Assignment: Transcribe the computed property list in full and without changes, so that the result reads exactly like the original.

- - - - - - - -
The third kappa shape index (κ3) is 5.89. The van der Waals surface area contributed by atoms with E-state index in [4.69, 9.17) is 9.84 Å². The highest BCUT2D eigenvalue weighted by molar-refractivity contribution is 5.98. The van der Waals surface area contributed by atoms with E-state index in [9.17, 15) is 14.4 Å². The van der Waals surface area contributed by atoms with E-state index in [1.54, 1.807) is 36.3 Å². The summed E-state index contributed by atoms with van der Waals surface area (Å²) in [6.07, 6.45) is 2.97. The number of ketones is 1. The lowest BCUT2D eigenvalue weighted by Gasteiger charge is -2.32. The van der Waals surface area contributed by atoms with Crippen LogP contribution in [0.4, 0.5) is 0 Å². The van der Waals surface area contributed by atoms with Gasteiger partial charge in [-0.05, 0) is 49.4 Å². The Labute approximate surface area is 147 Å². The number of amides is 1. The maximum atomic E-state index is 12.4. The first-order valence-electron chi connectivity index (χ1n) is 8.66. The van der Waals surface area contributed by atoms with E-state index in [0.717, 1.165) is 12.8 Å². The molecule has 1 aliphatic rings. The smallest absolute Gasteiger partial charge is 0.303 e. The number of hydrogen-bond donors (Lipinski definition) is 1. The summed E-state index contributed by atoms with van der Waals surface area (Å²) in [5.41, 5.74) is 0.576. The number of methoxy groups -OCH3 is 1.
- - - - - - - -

The third kappa shape index (κ3) is 5.89. The van der Waals surface area contributed by atoms with E-state index in [4.69, 9.17) is 9.84 Å². The highest BCUT2D eigenvalue weighted by molar-refractivity contribution is 5.98. The van der Waals surface area contributed by atoms with E-state index in [9.17, 15) is 14.4 Å². The van der Waals surface area contributed by atoms with E-state index in [1.54, 1.807) is 36.3 Å². The summed E-state index contributed by atoms with van der Waals surface area (Å²) in [6.07, 6.45) is 2.97. The number of ketones is 1. The lowest BCUT2D eigenvalue weighted by Gasteiger charge is -2.32. The van der Waals surface area contributed by atoms with Crippen LogP contribution in [0.4, 0.5) is 0 Å². The van der Waals surface area contributed by atoms with Gasteiger partial charge in [-0.05, 0) is 49.4 Å². The Labute approximate surface area is 147 Å². The number of amides is 1. The maximum atomic E-state index is 12.4. The first-order valence-electron chi connectivity index (χ1n) is 8.66. The van der Waals surface area contributed by atoms with E-state index in [0.717, 1.165) is 12.8 Å². The molecule has 1 aliphatic rings. The smallest absolute Gasteiger partial charge is 0.303 e. The number of hydrogen-bond donors (Lipinski definition) is 1. The summed E-state index contributed by atoms with van der Waals surface area (Å²) in [5.41, 5.74) is 0.576. The number of methoxy groups -OCH3 is 1.